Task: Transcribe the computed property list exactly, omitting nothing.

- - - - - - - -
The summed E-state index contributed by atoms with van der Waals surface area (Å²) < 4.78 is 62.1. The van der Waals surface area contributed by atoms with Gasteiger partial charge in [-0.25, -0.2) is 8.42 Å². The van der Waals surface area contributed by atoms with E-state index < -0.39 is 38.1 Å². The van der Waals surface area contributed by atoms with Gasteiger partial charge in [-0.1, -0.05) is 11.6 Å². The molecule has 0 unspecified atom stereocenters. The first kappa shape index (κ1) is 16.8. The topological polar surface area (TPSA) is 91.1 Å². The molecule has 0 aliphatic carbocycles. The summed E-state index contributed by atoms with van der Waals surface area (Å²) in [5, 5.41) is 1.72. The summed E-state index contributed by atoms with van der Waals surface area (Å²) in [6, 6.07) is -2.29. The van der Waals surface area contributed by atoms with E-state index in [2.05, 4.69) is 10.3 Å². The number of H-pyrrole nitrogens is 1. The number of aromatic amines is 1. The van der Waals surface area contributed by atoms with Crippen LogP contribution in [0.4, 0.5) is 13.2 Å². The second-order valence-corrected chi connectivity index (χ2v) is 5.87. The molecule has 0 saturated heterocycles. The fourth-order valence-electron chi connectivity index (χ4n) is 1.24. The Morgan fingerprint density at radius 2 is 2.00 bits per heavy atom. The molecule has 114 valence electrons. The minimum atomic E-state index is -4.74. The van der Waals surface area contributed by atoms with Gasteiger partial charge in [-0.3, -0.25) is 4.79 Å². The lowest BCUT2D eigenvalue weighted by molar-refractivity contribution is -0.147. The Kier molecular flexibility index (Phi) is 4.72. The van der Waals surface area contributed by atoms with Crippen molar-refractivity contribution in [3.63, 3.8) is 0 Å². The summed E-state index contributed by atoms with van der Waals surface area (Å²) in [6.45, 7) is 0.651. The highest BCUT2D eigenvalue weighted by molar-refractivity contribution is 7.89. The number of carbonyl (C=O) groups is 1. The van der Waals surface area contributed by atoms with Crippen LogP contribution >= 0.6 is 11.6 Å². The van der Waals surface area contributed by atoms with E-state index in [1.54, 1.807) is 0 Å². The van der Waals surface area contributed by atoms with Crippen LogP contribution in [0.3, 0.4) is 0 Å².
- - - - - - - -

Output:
The summed E-state index contributed by atoms with van der Waals surface area (Å²) < 4.78 is 62.1. The van der Waals surface area contributed by atoms with Gasteiger partial charge in [-0.25, -0.2) is 8.42 Å². The van der Waals surface area contributed by atoms with E-state index < -0.39 is 38.1 Å². The van der Waals surface area contributed by atoms with Gasteiger partial charge in [-0.1, -0.05) is 11.6 Å². The molecule has 0 unspecified atom stereocenters. The first kappa shape index (κ1) is 16.8. The topological polar surface area (TPSA) is 91.1 Å². The molecule has 0 aliphatic carbocycles. The summed E-state index contributed by atoms with van der Waals surface area (Å²) in [5, 5.41) is 1.72. The summed E-state index contributed by atoms with van der Waals surface area (Å²) in [6, 6.07) is -2.29. The van der Waals surface area contributed by atoms with E-state index in [2.05, 4.69) is 10.3 Å². The number of H-pyrrole nitrogens is 1. The number of aromatic amines is 1. The van der Waals surface area contributed by atoms with Crippen LogP contribution in [0.4, 0.5) is 13.2 Å². The second-order valence-corrected chi connectivity index (χ2v) is 5.87. The molecule has 0 saturated heterocycles. The fourth-order valence-electron chi connectivity index (χ4n) is 1.24. The Morgan fingerprint density at radius 2 is 2.00 bits per heavy atom. The molecule has 114 valence electrons. The minimum atomic E-state index is -4.74. The van der Waals surface area contributed by atoms with Gasteiger partial charge in [-0.3, -0.25) is 4.79 Å². The lowest BCUT2D eigenvalue weighted by molar-refractivity contribution is -0.147. The Kier molecular flexibility index (Phi) is 4.72. The van der Waals surface area contributed by atoms with Crippen molar-refractivity contribution in [3.63, 3.8) is 0 Å². The summed E-state index contributed by atoms with van der Waals surface area (Å²) in [6.45, 7) is 0.651. The highest BCUT2D eigenvalue weighted by molar-refractivity contribution is 7.89. The number of carbonyl (C=O) groups is 1. The van der Waals surface area contributed by atoms with Crippen LogP contribution >= 0.6 is 11.6 Å². The van der Waals surface area contributed by atoms with E-state index in [1.54, 1.807) is 0 Å². The van der Waals surface area contributed by atoms with Crippen LogP contribution in [0.3, 0.4) is 0 Å².